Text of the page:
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Randy Sutton

Randy Sutton is a 33-year law enforcement veteran, a trainer, and the national spokesman for The American Council on Public Safety. He served 10 years with the Princeton (N.J.) Police Department and 23 years with the Las Vegas Metropolitan Police Department, retiring at the rank of lieutenant. He is an author who has published multiple books on law enforcement.

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Patrol

A Plea for Ballistic Helmets

Is it time for head and face armor on patrol?

February 07, 2014  |  by - Also by this author

For some time now, Stan Cohen, editor of The Pennsylvania Police Criminal Law Bulletin (PPCLB), has been lobbying to get ballistic helmets issued to LEOs across this country. He does this on his own time and of his own initiative. That he does so tirelessly is even more remarkable.

I am excerpting some of his thoughts as they reflect both the mindset behind his efforts as well as those that should be embraced by cops throughout America.

Police Officer John Trettin, 29, Philadelphia Police Dept., 2/29/1976. Officer Trettin was investigating a report of shots being fired when a suspect shot him in the head from a roof in a housing project. He was not wearing a ballistic face shield/helmet, which may have saved his life. He lost 46 years of life, and could have lived to 2022, and would be 62 years old today, probably with grandchildren. He would still have about 13 more years to live. He left three young children. They have been without their father for thirty-eight years today. Thirty-eight years of not feeling his hugs and kisses and playing together and having fun.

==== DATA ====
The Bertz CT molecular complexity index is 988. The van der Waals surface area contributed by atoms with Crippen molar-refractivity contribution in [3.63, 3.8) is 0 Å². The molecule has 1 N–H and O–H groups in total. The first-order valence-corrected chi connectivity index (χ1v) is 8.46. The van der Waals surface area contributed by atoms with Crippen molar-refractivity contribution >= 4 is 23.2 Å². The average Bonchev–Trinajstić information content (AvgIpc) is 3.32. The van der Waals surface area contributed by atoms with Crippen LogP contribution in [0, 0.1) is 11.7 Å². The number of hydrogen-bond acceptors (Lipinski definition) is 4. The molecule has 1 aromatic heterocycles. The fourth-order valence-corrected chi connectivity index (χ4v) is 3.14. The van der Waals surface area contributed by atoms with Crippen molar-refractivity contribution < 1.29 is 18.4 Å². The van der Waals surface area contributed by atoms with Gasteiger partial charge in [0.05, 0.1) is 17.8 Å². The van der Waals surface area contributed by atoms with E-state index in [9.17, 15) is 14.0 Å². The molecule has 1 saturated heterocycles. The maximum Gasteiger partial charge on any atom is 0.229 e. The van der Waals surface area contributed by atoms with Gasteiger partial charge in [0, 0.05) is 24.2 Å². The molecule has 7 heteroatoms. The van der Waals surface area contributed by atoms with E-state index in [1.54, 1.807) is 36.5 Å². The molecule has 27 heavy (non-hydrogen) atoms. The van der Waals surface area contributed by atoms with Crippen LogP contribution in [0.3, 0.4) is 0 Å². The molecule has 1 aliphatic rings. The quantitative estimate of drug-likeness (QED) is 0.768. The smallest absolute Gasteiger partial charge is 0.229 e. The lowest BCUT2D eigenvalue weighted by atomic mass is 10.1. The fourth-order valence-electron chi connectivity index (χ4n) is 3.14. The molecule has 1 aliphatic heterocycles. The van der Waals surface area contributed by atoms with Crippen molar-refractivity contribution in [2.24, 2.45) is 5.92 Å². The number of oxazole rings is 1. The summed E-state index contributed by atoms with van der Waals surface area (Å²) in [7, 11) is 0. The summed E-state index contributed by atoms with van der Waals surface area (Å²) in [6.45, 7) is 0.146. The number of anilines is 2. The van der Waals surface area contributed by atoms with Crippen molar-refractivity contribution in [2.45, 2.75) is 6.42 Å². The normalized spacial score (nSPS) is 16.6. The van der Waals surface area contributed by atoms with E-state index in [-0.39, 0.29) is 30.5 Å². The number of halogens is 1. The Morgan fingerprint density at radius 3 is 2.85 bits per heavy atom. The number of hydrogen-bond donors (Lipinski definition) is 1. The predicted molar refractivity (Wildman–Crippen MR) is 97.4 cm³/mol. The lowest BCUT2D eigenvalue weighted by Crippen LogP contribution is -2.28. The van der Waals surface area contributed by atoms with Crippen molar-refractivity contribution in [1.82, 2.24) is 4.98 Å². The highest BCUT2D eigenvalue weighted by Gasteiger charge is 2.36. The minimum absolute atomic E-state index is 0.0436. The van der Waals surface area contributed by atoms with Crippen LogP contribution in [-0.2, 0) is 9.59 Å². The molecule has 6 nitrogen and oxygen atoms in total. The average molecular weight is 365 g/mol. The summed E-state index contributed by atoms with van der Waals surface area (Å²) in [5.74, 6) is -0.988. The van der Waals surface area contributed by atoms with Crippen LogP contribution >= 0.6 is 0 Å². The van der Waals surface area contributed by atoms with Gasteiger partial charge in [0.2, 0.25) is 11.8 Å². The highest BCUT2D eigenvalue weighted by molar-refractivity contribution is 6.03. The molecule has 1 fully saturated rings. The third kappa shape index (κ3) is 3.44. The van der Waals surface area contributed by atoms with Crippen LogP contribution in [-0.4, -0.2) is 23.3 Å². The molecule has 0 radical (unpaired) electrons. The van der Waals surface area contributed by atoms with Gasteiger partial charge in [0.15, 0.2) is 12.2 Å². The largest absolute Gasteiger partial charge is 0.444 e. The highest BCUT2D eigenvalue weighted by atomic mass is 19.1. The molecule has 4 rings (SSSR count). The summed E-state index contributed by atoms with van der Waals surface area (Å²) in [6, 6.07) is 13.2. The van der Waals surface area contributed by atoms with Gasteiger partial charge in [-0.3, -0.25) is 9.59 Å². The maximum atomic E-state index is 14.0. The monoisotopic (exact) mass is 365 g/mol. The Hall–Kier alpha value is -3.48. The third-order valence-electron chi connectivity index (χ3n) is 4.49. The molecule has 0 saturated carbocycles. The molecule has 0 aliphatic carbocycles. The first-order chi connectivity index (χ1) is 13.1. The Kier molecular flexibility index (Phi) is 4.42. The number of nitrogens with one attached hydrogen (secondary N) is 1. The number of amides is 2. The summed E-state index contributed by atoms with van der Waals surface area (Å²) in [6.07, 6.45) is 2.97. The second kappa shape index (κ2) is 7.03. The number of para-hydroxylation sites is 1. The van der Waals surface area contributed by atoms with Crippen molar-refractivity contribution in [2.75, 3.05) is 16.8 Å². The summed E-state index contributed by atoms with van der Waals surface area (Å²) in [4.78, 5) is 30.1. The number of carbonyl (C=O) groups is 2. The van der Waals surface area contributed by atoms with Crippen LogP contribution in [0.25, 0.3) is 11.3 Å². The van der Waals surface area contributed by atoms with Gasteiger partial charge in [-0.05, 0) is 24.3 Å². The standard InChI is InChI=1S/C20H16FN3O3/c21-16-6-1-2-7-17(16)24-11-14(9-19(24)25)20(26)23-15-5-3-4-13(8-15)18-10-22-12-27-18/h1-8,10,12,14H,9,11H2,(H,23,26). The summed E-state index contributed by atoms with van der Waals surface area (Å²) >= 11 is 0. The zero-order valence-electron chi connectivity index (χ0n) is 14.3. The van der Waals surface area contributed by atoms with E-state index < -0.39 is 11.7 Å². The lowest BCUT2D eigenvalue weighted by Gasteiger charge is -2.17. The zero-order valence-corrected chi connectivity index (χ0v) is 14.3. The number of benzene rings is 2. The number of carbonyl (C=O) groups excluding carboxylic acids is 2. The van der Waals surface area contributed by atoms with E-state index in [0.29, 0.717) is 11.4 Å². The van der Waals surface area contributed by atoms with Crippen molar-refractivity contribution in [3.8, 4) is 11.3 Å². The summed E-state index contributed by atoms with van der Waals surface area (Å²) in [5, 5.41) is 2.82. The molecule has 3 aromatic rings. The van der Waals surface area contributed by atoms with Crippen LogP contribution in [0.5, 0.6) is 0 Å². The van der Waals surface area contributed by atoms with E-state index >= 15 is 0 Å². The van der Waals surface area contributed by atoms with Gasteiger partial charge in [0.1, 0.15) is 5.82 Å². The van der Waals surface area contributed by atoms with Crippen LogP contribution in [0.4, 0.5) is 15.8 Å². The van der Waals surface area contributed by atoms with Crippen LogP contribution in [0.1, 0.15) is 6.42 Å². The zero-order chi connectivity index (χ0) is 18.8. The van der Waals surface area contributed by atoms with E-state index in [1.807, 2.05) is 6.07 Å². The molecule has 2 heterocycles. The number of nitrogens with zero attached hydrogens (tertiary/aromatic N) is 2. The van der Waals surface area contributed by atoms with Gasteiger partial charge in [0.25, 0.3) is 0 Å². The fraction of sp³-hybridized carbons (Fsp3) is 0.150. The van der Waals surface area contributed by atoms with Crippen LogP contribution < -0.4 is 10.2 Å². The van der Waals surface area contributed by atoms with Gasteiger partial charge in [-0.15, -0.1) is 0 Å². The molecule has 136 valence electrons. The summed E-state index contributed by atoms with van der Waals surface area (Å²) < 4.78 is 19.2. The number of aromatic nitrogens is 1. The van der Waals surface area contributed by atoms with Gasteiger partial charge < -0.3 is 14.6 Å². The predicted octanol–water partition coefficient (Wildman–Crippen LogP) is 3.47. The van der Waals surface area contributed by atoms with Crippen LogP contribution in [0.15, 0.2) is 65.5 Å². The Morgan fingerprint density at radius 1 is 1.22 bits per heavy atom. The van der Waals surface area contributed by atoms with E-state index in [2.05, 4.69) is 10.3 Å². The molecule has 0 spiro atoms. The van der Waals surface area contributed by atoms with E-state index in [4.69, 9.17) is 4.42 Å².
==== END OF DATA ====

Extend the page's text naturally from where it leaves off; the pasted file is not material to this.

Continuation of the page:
Why? He was doing his duty protecting citizens. His children are citizens and he has a duty to protect them from being without a father for thirty-eight years by wearing a ballistic face shield/helmet in high risk situations like walking in an area where shots had been reported being recently fired. Other officers today are in a similar situation to Officer Trettin.

Some officers object to wearing ballistic face shields/helmets in high risk situations.

I submitted the following statement to several police officers and asked them if they thought it would be appropriate to say to police officers and help to motivate them to wear ballistic face shields in high risk situations.

One of these officers answered me as follows:

"Hello, Stan, unless there is a department policy, wearing face shields is much like wearing body armor or seat belts in that officers have to be internally motivated, and I think their children’s reactions would provide a significant level of internal motivation."

My statement is this: Police officers who object to wearing ballistic face shields/helmets in high risk shooting situations should have a face-to-face discussion with their children and ask their children, "What if daddy or mommy would get killed at work and not ever come home again and not ever hug and kiss you or play with you, how would you feel?”

I think most children would begin to cry upon hearing this. The officer should see and feel their hurt. They cry at his/her funeral too, but the officer does not see this. He/she should constantly keep this "child-painful-hurt" in mind while on patrol and when thinking about doing the job.